Will Your Facebook Page Keep You Out of College?

Robyn Tellefsen | April 26, 2012

If you’re applying to college, you’re probably already aware that admissions officers can peep your Facebook profile. Any information that’s been made public on the Internet is, well, public information. Many of us are cognizant of that fact and have blocked our profiles and posts from public consumption. But what if a school asks permission to become part of your friend network – or worse, asks for your password to tool around Facebook as if it were you?

will facebook keep you out of college

No, this isn’t a fictional scenario from George Orwell’s “1984;” it’s a 2012 reality. News and blog sites have been lit up these last few weeks with reports of employers asking job candidates to reveal their social media logins. The public outcry has been loud and clear, with senators, representatives, and Facebook itself decrying the practice as an invasion of privacy. Though House Republicans blocked an amendment to a reform act of the Federal Communications Commission, Democratic Senators Chuck Schumer (NY) and Richard Blumenthal (CT) are pushing for a federal investigation as to whether the practice of employers demanding usernames and passwords is a violation of the Stored Communications Act and the Computer Fraud and Abuse Act.

While this storm is brewing, we’ve got to wonder how all this Big Brother-esque spying will affect college admissions. The fact is, student athletes are already prone to social media policing. Many schools are requiring athletic prospects to “friend” a coach, granting the school access to friends-only information. At the University of North Carolina, for instance, at least one coach or administrator is responsible for having access to and regularly monitoring the content of team members’ social networking sites and postings. So even when you’re in, the scrutiny goes on.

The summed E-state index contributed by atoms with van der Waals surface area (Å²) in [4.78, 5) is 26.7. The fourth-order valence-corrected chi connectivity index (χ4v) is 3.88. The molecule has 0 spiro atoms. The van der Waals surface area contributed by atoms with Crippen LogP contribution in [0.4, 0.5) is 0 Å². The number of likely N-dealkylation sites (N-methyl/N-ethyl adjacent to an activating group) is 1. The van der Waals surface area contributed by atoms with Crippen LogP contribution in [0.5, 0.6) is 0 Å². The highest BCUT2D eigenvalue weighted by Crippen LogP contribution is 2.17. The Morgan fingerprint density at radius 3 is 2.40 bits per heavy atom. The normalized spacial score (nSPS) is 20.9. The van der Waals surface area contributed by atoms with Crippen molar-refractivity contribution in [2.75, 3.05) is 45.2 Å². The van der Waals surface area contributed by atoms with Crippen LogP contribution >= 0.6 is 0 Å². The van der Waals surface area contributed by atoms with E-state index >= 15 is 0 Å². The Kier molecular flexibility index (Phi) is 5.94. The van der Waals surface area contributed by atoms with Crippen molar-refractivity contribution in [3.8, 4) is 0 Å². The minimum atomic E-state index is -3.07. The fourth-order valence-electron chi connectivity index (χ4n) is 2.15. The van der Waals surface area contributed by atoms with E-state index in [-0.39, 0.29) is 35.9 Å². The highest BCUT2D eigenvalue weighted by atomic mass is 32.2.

Colleges may also enlist the help of social media monitoring companies like UDiligence and Varsity Monitor to automate the time-consuming task of digging up your dirt. Programs like these offer a “reputation scoreboard” to coaches and send “threat level” warnings about individual athletes to compliance officers.

While Facebook has taken a firm stance on password-sharing (it’s a no-no), the company has yet to take a position on collegiate social media monitoring. Will this kind of monitoring spread past the athletic department? Word is, it already has.

According to Kaplan Test Prep’s most recent annual surveys (check out the infographic), 20% of college admissions officers, 27% of business school admissions officers, and 41% of law school admissions officers said they have Googled an applicant to learn more about them, while 24% of college admissions officers, 22% of business school admissions officers, and 37% of law school admissions officers have checked out an applicant on Facebook or other social networking site. And the results haven’t been pretty. As it turns out, 12% of college admissions officers, 14% of business school admissions officers, and 32% of law school admissions officers who researched an applicant online said they discovered something that negatively impacted an applicant’s admissions chances.

On the other hand, some colleges, like Kenyon College, explicitly forbid looking beyond what prospective students submit in their applications. Eastern Washington University went so far as blogging about the fact that it will never use Facebook, Twitter, or Google to learn more about applicants.

But it seems that these schools are few and far between.

So what’s a prospective college student to do? Consider using Facebook to your advantage in the admissions process. If colleges are looking – and so many of them are – an online presence that showcases your strengths and achievements may actually boost your admission bid.

–Robyn Tellefsen

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